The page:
In job search, good references are key
Job seekers often overlook the importance of choosing and cultivating the right references in their job search.
Phil Marden / The Christian Science Monitor
She applied for hundreds of jobs. Despite a master of fine arts degree, she got few interviews and zero offers. The rejections got her thinking: Was one of her references saying bad things about her?
It's a common worry in a sour labor market. Many of today's job seekers have excellent résumés and present themselves well. But the offers don't come, and they search for reasons why. Finding good references – and making sure that they aren't undermining you – are often overlooked but important steps in a job search.
How important? After speaking to applicants' references, companies typically remove an average 1 in 5 applicants from consideration, according to an Office Team survey last summer. The No. 1 area managers wanted to know about? The applicant's past job duties and experience, the survey of more than 1,000 senior managers found.
"The reference is one of those things to help a potential employee to really differentiate themselves," says Robert Hosking, executive director of Office Team, a staffing service specializing in highly skilled administrative professionals and based in Menlo Park, Calif.
The key to finding and keeping good references is communicating with them throughout the job search. For starters, that means calling each previous employer you plan to use for permission to use their name as a reference. But don't stop there.
"Make sure you have had 'the discussion' with them," counsels Mr. Hosking. That means asking if they could share with you what they plan to say about you. "It's almost like conducting a postemployment review," he says. The next step is to let them know when a potential employer might be contacting them. "Keep the person in the loop," says Heidi Allison, managing director for Allison & Taylor Inc., a reference-checking company based in Rochester, Mich. "Think about etiquette."
When you've landed a job, circle back again with a thank-you note to all your references. It's not only polite, it alerts past employers that you're moving on and up in the working world. That way, the boss you had when you were an intern won't be surprised a few years later when you're applying for a far more senior position, says Ms. Allison. Even though she has run her own company for 26 years, she still sends a Christmas card to former bosses – just in case.
Bosses aren't the only people to consider for your reference list. Think about other managers or co-workers who can provide insight into how you work on a team or complete a project. If you're a senior manager, is there an administrative assistant who can speak to how you manage others? Hosking also suggests including someone at a club or volunteer group who can reveal a different side of you.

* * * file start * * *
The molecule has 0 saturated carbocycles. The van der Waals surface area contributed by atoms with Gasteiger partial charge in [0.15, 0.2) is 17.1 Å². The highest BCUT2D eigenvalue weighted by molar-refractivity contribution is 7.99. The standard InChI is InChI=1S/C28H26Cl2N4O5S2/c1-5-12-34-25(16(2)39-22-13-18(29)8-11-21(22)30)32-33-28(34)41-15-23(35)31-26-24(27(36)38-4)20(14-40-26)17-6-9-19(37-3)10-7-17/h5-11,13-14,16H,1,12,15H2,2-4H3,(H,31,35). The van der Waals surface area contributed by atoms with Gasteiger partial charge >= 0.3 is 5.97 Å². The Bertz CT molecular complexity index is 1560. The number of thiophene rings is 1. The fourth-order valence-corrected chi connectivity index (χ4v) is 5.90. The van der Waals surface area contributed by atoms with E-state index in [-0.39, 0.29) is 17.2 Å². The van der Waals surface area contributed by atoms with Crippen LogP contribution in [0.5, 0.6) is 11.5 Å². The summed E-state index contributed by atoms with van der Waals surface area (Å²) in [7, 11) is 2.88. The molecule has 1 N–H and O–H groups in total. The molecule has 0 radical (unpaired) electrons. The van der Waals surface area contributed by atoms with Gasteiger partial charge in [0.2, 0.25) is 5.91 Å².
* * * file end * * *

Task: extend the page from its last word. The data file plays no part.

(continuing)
Don't forget the human-resources manager. If nothing else, you can go over things such as dates of employment and positions held, details that sometimes can prove crucial.
For example: One Allison & Taylor client was accused of lying on his résumé because he'd gotten the dates wrong on when he worked at a particular company, Allison says. Another client was knocked out of consideration when human resources at his longtime place of employ said he'd never worked there. "Twenty-some years and they didn't have him in the database," she says.
Then there are the occasions when job seekers are victims of a bad reference. Time and again, they have a great interview and then get dropped like a stone. That's typically when many job seekers turn to a reference-checking service to find out what's going on. The service calls up references and asks about the job seeker as any potential employer would, then it sends the job seeker the findings.
About half the time, there's a bad reference, Allison says. "You can't believe what they say!"
Although in many states employers can be held liable for saying something negative about a former employee that they can't back up, managers are often quite open – and negative – about performance. "One guy gave his mother as a reference, and she had bad things to say," Allison recalls.
Sometimes, those comments reflect facts – such as the firing of an employee – that employers could be sued for if they didn't reveal it during a job-reference check. Other times, however, the comments are prompted by rivalries or jealousies that unfairly taint a reputation.
During one Allison & Taylor reference check, a former girlfriend still working at the job seeker's old company called him dyslexic. Some 20 times a month, the company comes across really bad references who say the employee was embezzling, stealing, or committing other nefarious deeds. When those charges are untrue, the company typically sends the reference a cease-and-desist order, which usually takes care of the problem, Allison says.
Are such services worth it? Allison & Taylor charges $79 for each reference check ($99 for executive-level references). Other firms charge less. "It would probably be a big waste of money if [employees] are confident of the way they left their employer," says Jim Evans, president of JK Evans & Associates, a human-resource consulting firm for employers based in Zanesville, Ohio. "If you left on good terms, you shouldn't have a thing to worry about."
Ms. Hall couldn't afford the service on her own, but agreed to a complimentary reference check through Allison & Taylor as a test case for this Monitor story. In her case, all four of her references gave glowing reports. As it turned out, none of them had been contacted by the companies where Hall had applied.
Then, early in January, a government program helping single mothers transition off of government aid hired her, doubling her previous income. Only after hiring Hall did her boss call her references.